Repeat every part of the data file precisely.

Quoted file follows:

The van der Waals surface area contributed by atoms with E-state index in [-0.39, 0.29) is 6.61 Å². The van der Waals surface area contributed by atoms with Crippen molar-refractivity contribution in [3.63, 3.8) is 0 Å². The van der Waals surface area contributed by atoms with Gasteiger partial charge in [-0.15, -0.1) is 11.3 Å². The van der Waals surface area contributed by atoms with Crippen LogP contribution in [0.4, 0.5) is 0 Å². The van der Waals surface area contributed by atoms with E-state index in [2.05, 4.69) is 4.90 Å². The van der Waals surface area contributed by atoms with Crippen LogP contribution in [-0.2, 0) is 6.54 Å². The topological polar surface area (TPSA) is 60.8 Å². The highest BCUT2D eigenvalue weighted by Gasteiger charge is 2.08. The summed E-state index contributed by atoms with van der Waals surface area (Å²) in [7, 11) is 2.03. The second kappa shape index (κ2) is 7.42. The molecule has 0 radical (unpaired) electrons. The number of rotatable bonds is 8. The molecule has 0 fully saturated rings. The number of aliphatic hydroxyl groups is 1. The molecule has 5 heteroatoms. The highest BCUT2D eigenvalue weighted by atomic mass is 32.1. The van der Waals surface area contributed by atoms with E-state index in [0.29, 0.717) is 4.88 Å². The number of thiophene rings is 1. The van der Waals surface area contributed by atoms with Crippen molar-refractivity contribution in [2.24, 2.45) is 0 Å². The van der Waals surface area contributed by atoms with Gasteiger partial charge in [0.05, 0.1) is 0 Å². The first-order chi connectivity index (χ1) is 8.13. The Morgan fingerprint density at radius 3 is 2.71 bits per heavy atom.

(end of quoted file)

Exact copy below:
The van der Waals surface area contributed by atoms with E-state index in [-0.39, 0.29) is 6.61 Å². The van der Waals surface area contributed by atoms with Crippen molar-refractivity contribution in [3.63, 3.8) is 0 Å². The van der Waals surface area contributed by atoms with Gasteiger partial charge in [-0.15, -0.1) is 11.3 Å². The van der Waals surface area contributed by atoms with Crippen LogP contribution in [0.4, 0.5) is 0 Å². The van der Waals surface area contributed by atoms with E-state index in [2.05, 4.69) is 4.90 Å². The van der Waals surface area contributed by atoms with Crippen LogP contribution in [-0.2, 0) is 6.54 Å². The topological polar surface area (TPSA) is 60.8 Å². The highest BCUT2D eigenvalue weighted by Gasteiger charge is 2.08. The summed E-state index contributed by atoms with van der Waals surface area (Å²) in [7, 11) is 2.03. The second kappa shape index (κ2) is 7.42. The molecule has 0 radical (unpaired) electrons. The number of rotatable bonds is 8. The molecule has 0 fully saturated rings. The number of aliphatic hydroxyl groups is 1. The molecule has 5 heteroatoms. The highest BCUT2D eigenvalue weighted by atomic mass is 32.1. The van der Waals surface area contributed by atoms with E-state index in [0.29, 0.717) is 4.88 Å². The number of thiophene rings is 1. The van der Waals surface area contributed by atoms with Crippen molar-refractivity contribution in [2.24, 2.45) is 0 Å². The van der Waals surface area contributed by atoms with Gasteiger partial charge in [0.05, 0.1) is 0 Å². The first-order chi connectivity index (χ1) is 8.13. The Morgan fingerprint density at radius 3 is 2.71 bits per heavy atom.